*Mounting Brackets and Modular Coupling Kits for our Filters and Regulators.  The latter are especially handy for easy, compact, and leak free installation.

*Silencing Mufflers to reduce work area noise from compressed air exhausting from pneumatic cylinders, valves, etc.  There are several styles to choose from, depending on your needs:

  • Sintered Bronze Mufflers are simple in design, with minimal back pressure restriction, and come in sizes from #10-32 thread to 1-1/2 NPT.
  • Straight-Through Mufflers offer noise reduction up to 20 dB, and come in sizes from 1/4 NPT (up to 22 SCFM) to 3/4 NPT (up to 73 SCFM.)
  • Heavy Duty Mufflers have an internal stainless steel screen that not only protects the exhausting components from environmental contamination, but also keeps air system contaminants from being ejected at high speed into the work area.
  • Reclassifying Mufflers are an upgrade to the Sintered Bronze Mufflers and provide the highest level of noise reduction – up to 35 dB.  They also trap oil mist, eliminating breathing hazards to personnel.

*We have manual ball valves (1/4 NPT to 1-1/4 NPT) and Solenoid Valves (120VAC, 240VAC or 24VDC) from 1/4 NPT to 1 NPT, and a Foot Valve, for hands-free operation.

*Swivel Fittings to securely install & aim many of our nozzles, from the Atto to the High Force 1 NPT Super Air Nozzles.  For a little more flexibility, Stay Set Hoses and Magnetic Bases can be used for Air Amplifiers, Super Air Nozzles, and even short Air Knives.

*12 ft Coiled Hoses (1/4″ or 3/8″ ID) and Compressed Air Hose (3/8″ or 1/2″ ID; up to 50ft lengths) can be provided with any Intelligent Compressed Air Product.  We also have a full supply of fittings (tees, elbows, nipples, couplers, reducers, etc.) and adapters to fit our Super Air Nozzles to your existing air guns or blow off devices.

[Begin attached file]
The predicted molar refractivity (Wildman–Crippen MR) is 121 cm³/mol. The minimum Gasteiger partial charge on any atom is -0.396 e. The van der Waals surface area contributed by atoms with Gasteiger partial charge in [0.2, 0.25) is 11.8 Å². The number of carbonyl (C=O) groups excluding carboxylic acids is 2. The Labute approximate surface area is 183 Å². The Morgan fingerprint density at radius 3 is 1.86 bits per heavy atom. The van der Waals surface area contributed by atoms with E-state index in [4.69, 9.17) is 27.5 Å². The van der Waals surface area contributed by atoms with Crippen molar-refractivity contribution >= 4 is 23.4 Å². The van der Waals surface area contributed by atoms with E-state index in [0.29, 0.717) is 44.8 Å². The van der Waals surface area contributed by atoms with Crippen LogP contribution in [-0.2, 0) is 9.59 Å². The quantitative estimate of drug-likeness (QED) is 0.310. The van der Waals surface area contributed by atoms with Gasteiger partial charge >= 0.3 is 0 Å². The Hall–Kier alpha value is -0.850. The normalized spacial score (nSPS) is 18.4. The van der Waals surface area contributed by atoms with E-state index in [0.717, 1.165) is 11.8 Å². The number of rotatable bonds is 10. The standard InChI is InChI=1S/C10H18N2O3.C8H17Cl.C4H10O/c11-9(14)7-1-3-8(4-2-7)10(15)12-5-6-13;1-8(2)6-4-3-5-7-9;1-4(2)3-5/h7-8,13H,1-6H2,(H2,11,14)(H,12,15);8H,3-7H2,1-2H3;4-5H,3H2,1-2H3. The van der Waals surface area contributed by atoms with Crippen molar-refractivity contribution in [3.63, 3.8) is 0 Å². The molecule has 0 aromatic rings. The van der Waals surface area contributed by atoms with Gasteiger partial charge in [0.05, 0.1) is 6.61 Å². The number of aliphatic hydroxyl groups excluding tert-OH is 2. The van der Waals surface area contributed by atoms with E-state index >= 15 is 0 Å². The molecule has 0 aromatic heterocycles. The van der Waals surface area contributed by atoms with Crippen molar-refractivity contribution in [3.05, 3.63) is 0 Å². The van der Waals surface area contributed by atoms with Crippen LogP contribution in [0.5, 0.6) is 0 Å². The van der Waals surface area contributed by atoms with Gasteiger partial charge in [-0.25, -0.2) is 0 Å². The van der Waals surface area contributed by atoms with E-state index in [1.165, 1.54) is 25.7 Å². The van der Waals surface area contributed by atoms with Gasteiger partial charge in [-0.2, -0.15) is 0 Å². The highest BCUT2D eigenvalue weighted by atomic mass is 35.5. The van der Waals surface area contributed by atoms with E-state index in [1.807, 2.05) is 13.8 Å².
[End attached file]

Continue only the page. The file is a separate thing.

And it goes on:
*Receiver Tanks are used to store a ready supply of compressed air.  If you have an intermittent demand of sufficient size, it can cause a pressure transient in your system, which can drag down the ability to supply other points of use.  Installed near the point of intermittent demand, they prevent pressure & volume fluctuations, keeping the operators at all points of use happy.  Model 9500-60 Receiver Tank has a capacity of 60 gallons, is rated to 200psig, and meets ASME pressure vessel code.

In closing, let me offer the following advice that’s served me well over the years:

*Be mindful of the valued added by the accessories & add-ons you’re presented during a purchase of capital equipment…or anything else, really.  Don’t buy something you don’t need, but if you need it…well…it’s OK to buy it.

*Don’t skimp on quality.  Odds are, if an accessory is offered by the manufacturer of the product, it’s going to work well for you.  They should be able to tell you if it will or won’t if you discuss your needs with them.  I know I will if you call me to discuss a compressed air product application.

*Get the big plate of nachos, especially if you’re dining with teenagers.

Russ Bowman
Application Engineer
EXAIR Corporation